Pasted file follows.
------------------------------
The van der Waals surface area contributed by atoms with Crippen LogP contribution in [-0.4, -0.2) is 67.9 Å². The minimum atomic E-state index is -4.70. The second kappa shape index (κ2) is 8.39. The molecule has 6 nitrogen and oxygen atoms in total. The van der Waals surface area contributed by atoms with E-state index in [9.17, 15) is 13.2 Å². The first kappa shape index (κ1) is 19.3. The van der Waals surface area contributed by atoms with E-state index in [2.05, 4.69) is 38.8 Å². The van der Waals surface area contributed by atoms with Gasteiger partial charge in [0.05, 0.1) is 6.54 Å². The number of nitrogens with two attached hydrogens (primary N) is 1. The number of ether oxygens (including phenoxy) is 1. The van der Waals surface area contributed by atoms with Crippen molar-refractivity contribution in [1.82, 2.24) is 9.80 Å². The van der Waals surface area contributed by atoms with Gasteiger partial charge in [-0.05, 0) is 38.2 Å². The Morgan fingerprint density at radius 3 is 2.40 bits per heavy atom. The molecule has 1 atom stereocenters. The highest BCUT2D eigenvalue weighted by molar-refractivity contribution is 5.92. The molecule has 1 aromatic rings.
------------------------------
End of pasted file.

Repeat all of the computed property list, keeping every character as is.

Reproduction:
The van der Waals surface area contributed by atoms with Crippen LogP contribution in [-0.4, -0.2) is 67.9 Å². The minimum atomic E-state index is -4.70. The second kappa shape index (κ2) is 8.39. The molecule has 6 nitrogen and oxygen atoms in total. The van der Waals surface area contributed by atoms with E-state index in [9.17, 15) is 13.2 Å². The first kappa shape index (κ1) is 19.3. The van der Waals surface area contributed by atoms with E-state index in [2.05, 4.69) is 38.8 Å². The van der Waals surface area contributed by atoms with Gasteiger partial charge in [0.05, 0.1) is 6.54 Å². The number of nitrogens with two attached hydrogens (primary N) is 1. The number of ether oxygens (including phenoxy) is 1. The van der Waals surface area contributed by atoms with Crippen molar-refractivity contribution in [1.82, 2.24) is 9.80 Å². The van der Waals surface area contributed by atoms with Gasteiger partial charge in [-0.05, 0) is 38.2 Å². The Morgan fingerprint density at radius 3 is 2.40 bits per heavy atom. The molecule has 1 atom stereocenters. The highest BCUT2D eigenvalue weighted by molar-refractivity contribution is 5.92. The molecule has 1 aromatic rings.